Bringing Heaven to Earth: You Don't Have to Wait for Eternity to Live the Good News

I'm fortunate that my preacher, Jonathan Storment, is also a dear friend. Jonathan and Josh Ross, who is also a friend, have a new book out entitled Bringing Heaven to Earth: You Don't Have to Wait For Eternity to Live the Good News.

Bringing Heaven to Earth is a great book and I was honored to endorse it. I asked Jonathan and Josh if I could share an excerpt from the book. Regular readers know I'm passionate about the local church, so I was excited that Jonathan and Josh chose to share this story from my own church here in Abilene.


Excerpt from Bringing Heaven to Earth:

My favorite hymn is “O Holy Night.” It’s easily one of the most profound, powerful songs ever sung. “Fall on your knees.” This was not written as a request, but as a mandate. In the light of the gospel and the power of God’s love and grace, we have no choice but to kneel in worship.

Heaven has entered earth in the form of a Baby, and now “the soul feels its worth.” What a great line! The chains are released because the slave is our brother, because the soul feels its worth. I think I understand why we keep this hymn in the “Christmas song” category. It conveys such power and insists on such a humble response, we can only handle it a couple of times a year. And from a historical standpoint it’s incredibly accurate.

When most of us think of human rights—when we think of equality and opportunity, justice and mercy—the biblical foundation for these things is entirely influenced by the Jesus story. Heaven has intersected earth and changed everything. The soul has felt its worth.

Jesus is God’s Way of letting the soul feel its worth. At its heart, the gospel is about a God who chooses to be among us.

God chooses to be among the people who ordinarily are overlooked. He paid special attention to shepherds and teenagers and fishermen and single moms and small children. Jesus showed special care to lepers, blind persons, those with physical disabilities, crooks, liars, hookers, and worse. That’s who God decided to be with.

Rene Girard was a French philosopher who taught at Stanford University. He was a brilliant anthropologist who was fascinated with one question: “Why, in modern times, does the marginalized person have moral authority?” This reality confused Girard because, outside of the movement of Jesus, there was nothing comparable to it in ancient culture or literature. The ancient world celebrated the strong and heroic, not the vulnerable and weak. Girard found this fascinating in light of greater attention being paid in the modern world to liberation movements and efforts to protect the rights of minorities and to combat human trafficking. What was motivating all these efforts to come to the aid of marginalized and powerless people?

Girard traced this social phenomenon back to the life of Jesus. He discovered that with His birth and death, Jesus introduced a new plot to human history. The victim mattered. The people who were oppressed mattered. And to the confusion of his peers at Stanford University, Girard, a man respected for being a great thinker and widely known as a secular humanist, started following Jesus.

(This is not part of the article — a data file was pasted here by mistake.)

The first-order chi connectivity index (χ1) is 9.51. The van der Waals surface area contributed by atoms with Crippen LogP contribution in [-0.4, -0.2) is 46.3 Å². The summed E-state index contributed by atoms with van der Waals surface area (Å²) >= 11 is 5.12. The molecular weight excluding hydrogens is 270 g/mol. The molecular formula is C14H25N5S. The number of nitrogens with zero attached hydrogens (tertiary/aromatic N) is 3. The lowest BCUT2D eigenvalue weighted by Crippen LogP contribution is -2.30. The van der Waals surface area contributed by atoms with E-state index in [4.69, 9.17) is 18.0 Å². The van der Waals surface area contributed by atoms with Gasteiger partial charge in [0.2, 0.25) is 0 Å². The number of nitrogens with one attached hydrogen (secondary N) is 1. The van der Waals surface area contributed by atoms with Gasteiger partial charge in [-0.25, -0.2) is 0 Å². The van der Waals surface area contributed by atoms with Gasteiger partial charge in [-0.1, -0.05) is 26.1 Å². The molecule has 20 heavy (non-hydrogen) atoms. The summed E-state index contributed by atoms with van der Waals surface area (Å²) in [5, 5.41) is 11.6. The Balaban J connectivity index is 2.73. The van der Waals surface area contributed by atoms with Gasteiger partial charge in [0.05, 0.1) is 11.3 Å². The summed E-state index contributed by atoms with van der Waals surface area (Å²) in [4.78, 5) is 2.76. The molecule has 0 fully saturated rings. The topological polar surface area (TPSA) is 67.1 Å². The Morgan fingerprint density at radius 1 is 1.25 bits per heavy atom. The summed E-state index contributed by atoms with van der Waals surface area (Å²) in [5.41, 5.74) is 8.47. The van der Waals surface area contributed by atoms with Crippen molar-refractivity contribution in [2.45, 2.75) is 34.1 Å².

Our world thinks the most important thing you can do is take the right position on the right issues. Jesus reminds us that the most important thing is to be standing in the right place. Girard’s great insight was that Jesus changed the world by standing in solidarity with all the “wrong” people.

Jesus created a new ethic, which His followers adopted and lived out. God in human flesh celebrated life among the least of these, until the outcasts and overlooked people on the margins of society started to realize that they mattered too. Gradually it took hold, so that a growing number of cultures adopted an ethic that insisted that everyone mattered. It sounds like such common sense to today’s Western mind. After all, we assume that these truths are “self evident.” But in Jesus’s day, this was a breath-taking, groundbreaking insight that no one had ever considered before.

Who would have thought that asking a Samaritan divorcee for water, or having a party with a corrupt tax collector, or touching lepers would have such far-reaching implications? Who would have thought that a Judean peasant who never wrote a word that was preserved, and who never traveled farther than forty miles from the village where He was born, would so radically alter the world? But centuries later, Jesus’s life slowly deconstructed an economy in the West, in a world that was unknown to the ancient near east. His life, example, and justice ethic overturned a system built on slave labor and slave trading. And he did it with parties. By choosing to socialize with those who were despised by the “acceptable” people, Jesus opened people’s eyes to the entrenched lie that some lives matter more than others.

God in human flesh partied with all the wrong people.

A few months ago, the church I serve had a party for Martha. Martha had been in prison for more than a decade, and after she was released she had to spend years on parole. On the day her parole finally ended, we threw a party to celebrate Martha’s freedom. She was re-entering society fully, and the church thought that was worth a celebrating with cake and punch.

For an evening, people celebrated something really significant. There were tears and hugs and high-fives and junk food. But Martha’s party really started a few years earlier.

When she first entered prison, she was incredibly lonely. The other inmates received letters from friends and family, but Martha didn’t have a support group. She was more than incarcerated, she was alone.